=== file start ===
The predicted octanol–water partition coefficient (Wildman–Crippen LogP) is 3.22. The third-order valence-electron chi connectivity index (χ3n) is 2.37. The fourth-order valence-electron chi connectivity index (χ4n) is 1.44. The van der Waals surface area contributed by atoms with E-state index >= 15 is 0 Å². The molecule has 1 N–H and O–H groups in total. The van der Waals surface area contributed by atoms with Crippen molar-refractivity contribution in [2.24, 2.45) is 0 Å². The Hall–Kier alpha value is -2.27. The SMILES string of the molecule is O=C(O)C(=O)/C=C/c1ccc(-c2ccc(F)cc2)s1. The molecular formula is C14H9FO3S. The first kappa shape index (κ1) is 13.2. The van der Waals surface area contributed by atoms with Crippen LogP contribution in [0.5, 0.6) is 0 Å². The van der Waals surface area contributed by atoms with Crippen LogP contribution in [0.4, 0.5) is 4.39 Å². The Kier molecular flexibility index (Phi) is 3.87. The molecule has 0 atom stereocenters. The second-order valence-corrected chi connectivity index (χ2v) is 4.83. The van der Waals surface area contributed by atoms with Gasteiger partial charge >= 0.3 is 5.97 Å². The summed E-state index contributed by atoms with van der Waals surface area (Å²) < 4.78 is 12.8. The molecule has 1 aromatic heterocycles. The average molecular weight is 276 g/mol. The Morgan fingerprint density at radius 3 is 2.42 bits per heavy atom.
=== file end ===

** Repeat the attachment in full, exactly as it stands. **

The predicted octanol–water partition coefficient (Wildman–Crippen LogP) is 3.22. The third-order valence-electron chi connectivity index (χ3n) is 2.37. The fourth-order valence-electron chi connectivity index (χ4n) is 1.44. The van der Waals surface area contributed by atoms with E-state index >= 15 is 0 Å². The molecule has 1 N–H and O–H groups in total. The van der Waals surface area contributed by atoms with Crippen molar-refractivity contribution in [2.24, 2.45) is 0 Å². The Hall–Kier alpha value is -2.27. The SMILES string of the molecule is O=C(O)C(=O)/C=C/c1ccc(-c2ccc(F)cc2)s1. The molecular formula is C14H9FO3S. The first kappa shape index (κ1) is 13.2. The van der Waals surface area contributed by atoms with Crippen LogP contribution in [0.5, 0.6) is 0 Å². The van der Waals surface area contributed by atoms with Crippen LogP contribution in [0.4, 0.5) is 4.39 Å². The Kier molecular flexibility index (Phi) is 3.87. The molecule has 0 atom stereocenters. The second-order valence-corrected chi connectivity index (χ2v) is 4.83. The van der Waals surface area contributed by atoms with Gasteiger partial charge >= 0.3 is 5.97 Å². The summed E-state index contributed by atoms with van der Waals surface area (Å²) < 4.78 is 12.8. The molecule has 1 aromatic heterocycles. The average molecular weight is 276 g/mol. The Morgan fingerprint density at radius 3 is 2.42 bits per heavy atom.